Recently, an acquaintance was telling me how her mother, a very intelligent professional woman about eighty years old, deteriorated from highly functional semi-retirement from her profession, to requiring hospitalization, rapidly followed by institutionalization.
All in the course of about six weeks. Six weeks.
She had lost all capacity to remember anything, in the virtual blink of an eye. Severe dementia. She could not even remember to eat or drink enough to sustain herself.
This woman and her husband had run several successful businesses and had amassed significant wealth.
Leaving her family not only reeling in shock, but also scrambling to try to sort out her affairs.
Hot on the heels of hearing about this, a prospective client consulted me in regard to her elderly parents.
For some years, they had wanted to create powers of attorney, both for help in managing their financial affairs and for health care decisionmaking purposes if they became unable to do so for themselves. They had also wanted to re-title some of their properties, to avoid delays in transfer in probate(s).
But, somehow, they just never quite got around to taking care of these things. They could always do it tomorrow …
Now, the father has Alzheimer’s and the mother has difficulty getting around.
In both families, the impaired family members now require caregivers.
These impaired family members cannot manage their own affairs. They can no longer execute legal documents, be it a will, a trust, a deed or a power of attorney.
Sooner or later (probably sooner), it will very likely be necessary for their spouse or a child to file for guardianship of them. So that a loved one will have the legal authority to make decisions and pay for their care as they would want, and to ensure that their affairs are handled as they would want.
Unfortunately, guardianship is a potentially complex, slow and expensive court proceeding.
The sad thing is that in both families, all of the family members’ objectives could have been accomplished without the need for a guardianship proceeding … if these parents had just taken a little bit of time and spent a little bit of money to execute a few important but relatively simply legal documents … before the parent deteriorated mentally.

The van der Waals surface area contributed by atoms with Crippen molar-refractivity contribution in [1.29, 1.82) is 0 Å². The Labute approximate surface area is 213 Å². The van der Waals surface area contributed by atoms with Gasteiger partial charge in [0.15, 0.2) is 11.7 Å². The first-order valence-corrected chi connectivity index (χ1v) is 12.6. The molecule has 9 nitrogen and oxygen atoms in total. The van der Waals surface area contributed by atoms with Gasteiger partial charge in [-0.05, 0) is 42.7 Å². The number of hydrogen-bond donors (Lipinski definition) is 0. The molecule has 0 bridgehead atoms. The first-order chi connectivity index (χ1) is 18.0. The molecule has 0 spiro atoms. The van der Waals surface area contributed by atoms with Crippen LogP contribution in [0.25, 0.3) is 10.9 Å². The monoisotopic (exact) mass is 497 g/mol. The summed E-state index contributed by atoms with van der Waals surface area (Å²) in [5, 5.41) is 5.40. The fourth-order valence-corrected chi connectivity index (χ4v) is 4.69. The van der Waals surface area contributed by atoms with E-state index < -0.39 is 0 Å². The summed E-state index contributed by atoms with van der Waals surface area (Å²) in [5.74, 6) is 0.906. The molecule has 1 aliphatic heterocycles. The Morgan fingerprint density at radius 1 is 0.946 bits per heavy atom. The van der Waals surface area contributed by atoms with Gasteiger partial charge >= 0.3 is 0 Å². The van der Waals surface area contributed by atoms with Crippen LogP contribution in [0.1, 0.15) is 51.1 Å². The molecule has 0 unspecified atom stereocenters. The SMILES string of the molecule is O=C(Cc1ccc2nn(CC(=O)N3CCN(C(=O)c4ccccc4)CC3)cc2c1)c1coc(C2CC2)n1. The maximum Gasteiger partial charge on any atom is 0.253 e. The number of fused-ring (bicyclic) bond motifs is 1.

All of the parents could have had peace of mind, and their children could have had peace of mind. Their spouse or children could have been authorized in advance to smoothly step in to do whatever needed to be done or decided – and they would have had access to the resources necessary to implement these things.
Without the delay, expense and added stress of having to scramble to consult and retain lawyers to file guardianship under such difficult circumstances.
Age, disease, even injury can all cause severe infirmities that can interfere with a person’s ability to manage their own affairs and provide for one’s own care. In some cases, the infirmity can strike in an instant. At any age.
If the impaired person has minor children, the stakes are even higher.
Who will care for their children? Who will be able to manage any property intended for them.
This is every bit as important as having life insurance or a will. Some would say more important.
As in the case of the two families discussed above, people just like you and your family, nothing good will come of procrastinating. Don’t get stuck as they did.
Contact your family law attorney or estate planning attorney immediately … and give yourself and your family the priceless gift of peace of mind.